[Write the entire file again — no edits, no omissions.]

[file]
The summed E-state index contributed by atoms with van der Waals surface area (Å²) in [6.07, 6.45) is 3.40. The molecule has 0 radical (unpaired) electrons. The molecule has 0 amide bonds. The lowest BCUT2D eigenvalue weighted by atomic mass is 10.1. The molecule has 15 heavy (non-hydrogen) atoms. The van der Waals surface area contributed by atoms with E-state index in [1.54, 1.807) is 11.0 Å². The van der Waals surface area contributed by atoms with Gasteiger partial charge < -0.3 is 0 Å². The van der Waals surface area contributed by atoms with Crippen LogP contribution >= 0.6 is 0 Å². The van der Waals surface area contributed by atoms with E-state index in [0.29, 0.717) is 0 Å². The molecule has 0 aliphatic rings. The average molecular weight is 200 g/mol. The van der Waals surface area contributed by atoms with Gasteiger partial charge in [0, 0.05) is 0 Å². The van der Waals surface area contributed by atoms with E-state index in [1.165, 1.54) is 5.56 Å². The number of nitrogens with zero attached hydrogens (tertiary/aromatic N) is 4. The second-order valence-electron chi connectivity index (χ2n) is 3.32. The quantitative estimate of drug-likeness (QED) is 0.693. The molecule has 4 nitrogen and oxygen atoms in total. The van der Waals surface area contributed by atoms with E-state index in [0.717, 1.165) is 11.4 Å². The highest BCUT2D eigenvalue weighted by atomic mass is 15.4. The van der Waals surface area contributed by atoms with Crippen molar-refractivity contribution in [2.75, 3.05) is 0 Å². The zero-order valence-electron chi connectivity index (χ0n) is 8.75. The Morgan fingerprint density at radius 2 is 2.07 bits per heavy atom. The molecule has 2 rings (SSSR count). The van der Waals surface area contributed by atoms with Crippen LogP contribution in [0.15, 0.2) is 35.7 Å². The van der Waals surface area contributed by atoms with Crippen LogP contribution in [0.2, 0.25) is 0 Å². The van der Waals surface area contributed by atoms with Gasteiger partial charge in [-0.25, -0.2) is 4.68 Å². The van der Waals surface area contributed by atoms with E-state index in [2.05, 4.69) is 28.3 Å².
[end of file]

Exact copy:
The summed E-state index contributed by atoms with van der Waals surface area (Å²) in [6.07, 6.45) is 3.40. The molecule has 0 radical (unpaired) electrons. The molecule has 0 amide bonds. The lowest BCUT2D eigenvalue weighted by atomic mass is 10.1. The molecule has 15 heavy (non-hydrogen) atoms. The van der Waals surface area contributed by atoms with E-state index in [1.54, 1.807) is 11.0 Å². The van der Waals surface area contributed by atoms with Gasteiger partial charge < -0.3 is 0 Å². The van der Waals surface area contributed by atoms with Crippen LogP contribution >= 0.6 is 0 Å². The van der Waals surface area contributed by atoms with E-state index in [0.29, 0.717) is 0 Å². The molecule has 0 aliphatic rings. The average molecular weight is 200 g/mol. The van der Waals surface area contributed by atoms with Gasteiger partial charge in [0, 0.05) is 0 Å². The van der Waals surface area contributed by atoms with E-state index in [1.165, 1.54) is 5.56 Å². The number of nitrogens with zero attached hydrogens (tertiary/aromatic N) is 4. The second-order valence-electron chi connectivity index (χ2n) is 3.32. The quantitative estimate of drug-likeness (QED) is 0.693. The molecule has 4 nitrogen and oxygen atoms in total. The van der Waals surface area contributed by atoms with E-state index in [0.717, 1.165) is 11.4 Å². The highest BCUT2D eigenvalue weighted by atomic mass is 15.4. The van der Waals surface area contributed by atoms with Crippen molar-refractivity contribution in [2.75, 3.05) is 0 Å². The zero-order valence-electron chi connectivity index (χ0n) is 8.75. The Morgan fingerprint density at radius 2 is 2.07 bits per heavy atom. The molecule has 2 rings (SSSR count). The van der Waals surface area contributed by atoms with Crippen LogP contribution in [0.15, 0.2) is 35.7 Å². The van der Waals surface area contributed by atoms with Crippen LogP contribution in [0.2, 0.25) is 0 Å². The van der Waals surface area contributed by atoms with Gasteiger partial charge in [-0.25, -0.2) is 4.68 Å². The van der Waals surface area contributed by atoms with E-state index in [2.05, 4.69) is 28.3 Å².